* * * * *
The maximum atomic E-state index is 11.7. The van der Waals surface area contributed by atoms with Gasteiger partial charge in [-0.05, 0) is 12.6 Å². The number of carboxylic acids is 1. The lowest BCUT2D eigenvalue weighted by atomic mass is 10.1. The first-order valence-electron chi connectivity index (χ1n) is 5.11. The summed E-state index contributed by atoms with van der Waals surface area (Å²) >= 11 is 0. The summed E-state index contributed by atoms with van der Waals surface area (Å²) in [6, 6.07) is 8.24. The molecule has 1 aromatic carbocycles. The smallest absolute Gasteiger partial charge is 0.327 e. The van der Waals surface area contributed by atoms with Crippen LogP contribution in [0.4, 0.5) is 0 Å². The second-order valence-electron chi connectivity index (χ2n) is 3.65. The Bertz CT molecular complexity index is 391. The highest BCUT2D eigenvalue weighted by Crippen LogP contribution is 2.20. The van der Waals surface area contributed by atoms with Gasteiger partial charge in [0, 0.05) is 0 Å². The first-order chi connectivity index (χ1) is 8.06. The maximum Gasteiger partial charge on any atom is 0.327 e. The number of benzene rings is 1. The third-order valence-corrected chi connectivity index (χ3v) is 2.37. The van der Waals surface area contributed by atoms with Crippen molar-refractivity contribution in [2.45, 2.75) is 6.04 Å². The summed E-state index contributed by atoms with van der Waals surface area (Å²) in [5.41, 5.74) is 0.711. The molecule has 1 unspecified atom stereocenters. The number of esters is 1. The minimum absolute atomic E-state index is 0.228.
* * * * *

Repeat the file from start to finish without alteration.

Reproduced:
The maximum atomic E-state index is 11.7. The van der Waals surface area contributed by atoms with Gasteiger partial charge in [-0.05, 0) is 12.6 Å². The number of carboxylic acids is 1. The lowest BCUT2D eigenvalue weighted by atomic mass is 10.1. The first-order valence-electron chi connectivity index (χ1n) is 5.11. The summed E-state index contributed by atoms with van der Waals surface area (Å²) >= 11 is 0. The summed E-state index contributed by atoms with van der Waals surface area (Å²) in [6, 6.07) is 8.24. The molecule has 1 aromatic carbocycles. The smallest absolute Gasteiger partial charge is 0.327 e. The van der Waals surface area contributed by atoms with Crippen LogP contribution in [0.4, 0.5) is 0 Å². The second-order valence-electron chi connectivity index (χ2n) is 3.65. The Bertz CT molecular complexity index is 391. The highest BCUT2D eigenvalue weighted by Crippen LogP contribution is 2.20. The van der Waals surface area contributed by atoms with Gasteiger partial charge in [0, 0.05) is 0 Å². The first-order chi connectivity index (χ1) is 8.06. The maximum Gasteiger partial charge on any atom is 0.327 e. The number of benzene rings is 1. The third-order valence-corrected chi connectivity index (χ3v) is 2.37. The van der Waals surface area contributed by atoms with Crippen molar-refractivity contribution in [2.45, 2.75) is 6.04 Å². The summed E-state index contributed by atoms with van der Waals surface area (Å²) in [5.41, 5.74) is 0.711. The molecule has 1 unspecified atom stereocenters. The number of esters is 1. The minimum absolute atomic E-state index is 0.228.